Using satellite data for a nationwide estimate of rainfall recharge in New Zealand

In many parts of New Zealand, rainfall directly recharges shallow and unconfined aquifers. Measurements and calculations of rainfall recharge (‘recharge’) are considered important since they help policymakers to decide on volumes of groundwater allocation. However, ground-level observations of recharge (using lysimeters) are sparse.

Photo: Mt. Ruapehu, Tongariro National Park.

Volcanic rocks are heterogeneous and can be very hydraulically conductive.

Local models inadequate

As a result, local models (of which there are many in New Zealand) are used to estimate recharge in many cases. This situation leads to a range of recharge estimates based on different input data. In addition, the input data (rainfall, evapotranspiration, soil moisture, soil type) include uncertainties, with potentially large model errors as a result. Furthermore, there are large areas that are not covered by any model. Last but not least, water data and policy are mostly managed by regional councils, resulting in differences in input data and the resulting model outputs. A nationwide estimate of rainfall recharge may help to resolve these issues.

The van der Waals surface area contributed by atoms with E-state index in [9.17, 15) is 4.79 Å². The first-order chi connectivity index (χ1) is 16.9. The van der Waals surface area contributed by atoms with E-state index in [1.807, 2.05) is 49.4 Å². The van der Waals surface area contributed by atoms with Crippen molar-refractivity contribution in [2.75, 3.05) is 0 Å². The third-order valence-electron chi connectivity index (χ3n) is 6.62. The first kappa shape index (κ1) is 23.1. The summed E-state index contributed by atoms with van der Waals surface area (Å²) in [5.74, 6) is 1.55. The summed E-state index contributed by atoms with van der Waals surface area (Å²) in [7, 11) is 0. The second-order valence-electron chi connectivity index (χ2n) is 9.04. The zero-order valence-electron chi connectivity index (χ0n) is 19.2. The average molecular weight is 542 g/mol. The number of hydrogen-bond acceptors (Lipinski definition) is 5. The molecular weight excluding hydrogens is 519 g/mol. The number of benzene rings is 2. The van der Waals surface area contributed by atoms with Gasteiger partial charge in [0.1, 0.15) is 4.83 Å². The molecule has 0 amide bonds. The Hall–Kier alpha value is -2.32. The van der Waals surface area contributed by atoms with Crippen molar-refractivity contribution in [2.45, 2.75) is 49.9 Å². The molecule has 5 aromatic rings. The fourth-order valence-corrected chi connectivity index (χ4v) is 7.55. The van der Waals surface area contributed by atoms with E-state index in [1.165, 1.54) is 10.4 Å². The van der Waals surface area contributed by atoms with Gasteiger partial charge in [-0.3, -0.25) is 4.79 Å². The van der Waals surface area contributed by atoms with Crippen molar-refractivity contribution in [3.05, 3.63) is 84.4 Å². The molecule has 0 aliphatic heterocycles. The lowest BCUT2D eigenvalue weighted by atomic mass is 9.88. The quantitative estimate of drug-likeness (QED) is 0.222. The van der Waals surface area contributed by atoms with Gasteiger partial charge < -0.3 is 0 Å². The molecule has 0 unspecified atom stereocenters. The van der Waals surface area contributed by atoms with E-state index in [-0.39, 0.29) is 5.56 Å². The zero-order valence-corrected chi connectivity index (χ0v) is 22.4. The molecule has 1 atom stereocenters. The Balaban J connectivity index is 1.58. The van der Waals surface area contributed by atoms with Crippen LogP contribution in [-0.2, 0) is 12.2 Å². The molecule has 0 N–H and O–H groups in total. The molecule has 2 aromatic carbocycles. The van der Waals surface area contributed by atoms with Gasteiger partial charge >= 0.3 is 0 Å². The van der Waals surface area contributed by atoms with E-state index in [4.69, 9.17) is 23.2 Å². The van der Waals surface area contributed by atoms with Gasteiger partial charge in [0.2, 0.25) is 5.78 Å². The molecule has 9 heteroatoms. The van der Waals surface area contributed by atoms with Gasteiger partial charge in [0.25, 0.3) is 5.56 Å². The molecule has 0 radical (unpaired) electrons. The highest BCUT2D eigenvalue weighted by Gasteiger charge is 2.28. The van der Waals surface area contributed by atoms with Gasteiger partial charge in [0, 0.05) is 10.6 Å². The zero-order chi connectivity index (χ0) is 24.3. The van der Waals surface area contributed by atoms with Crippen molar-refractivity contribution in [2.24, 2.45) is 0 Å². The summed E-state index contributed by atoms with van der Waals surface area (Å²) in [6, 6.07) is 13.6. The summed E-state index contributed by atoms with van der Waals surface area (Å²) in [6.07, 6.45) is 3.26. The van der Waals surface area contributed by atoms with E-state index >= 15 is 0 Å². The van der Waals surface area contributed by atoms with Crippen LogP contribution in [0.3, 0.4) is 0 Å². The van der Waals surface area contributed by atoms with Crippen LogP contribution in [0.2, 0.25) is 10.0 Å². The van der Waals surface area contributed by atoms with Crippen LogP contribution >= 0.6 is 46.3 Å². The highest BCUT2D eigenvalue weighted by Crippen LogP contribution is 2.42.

Using satellite data

Deltares is therefore studying the possible contribution that satellite data can make to a nationwide estimate of recharge. Satellite data covering evapotranspiration and soil moisture are being used in combination with ground-level observations in a soil-water-balance model. The model provides estimates of 1×1 km monthly nationwide rainfall recharge to groundwater (from January 2000 to December 2014) with help from the satellite data.

By linking satellite data to ground-level observations and by looking at error propagation in evapotranspiration and soil moisture models, uncertainties can be defined better. An additional spin-off is the establishment of a long-term average for a nationwide water table.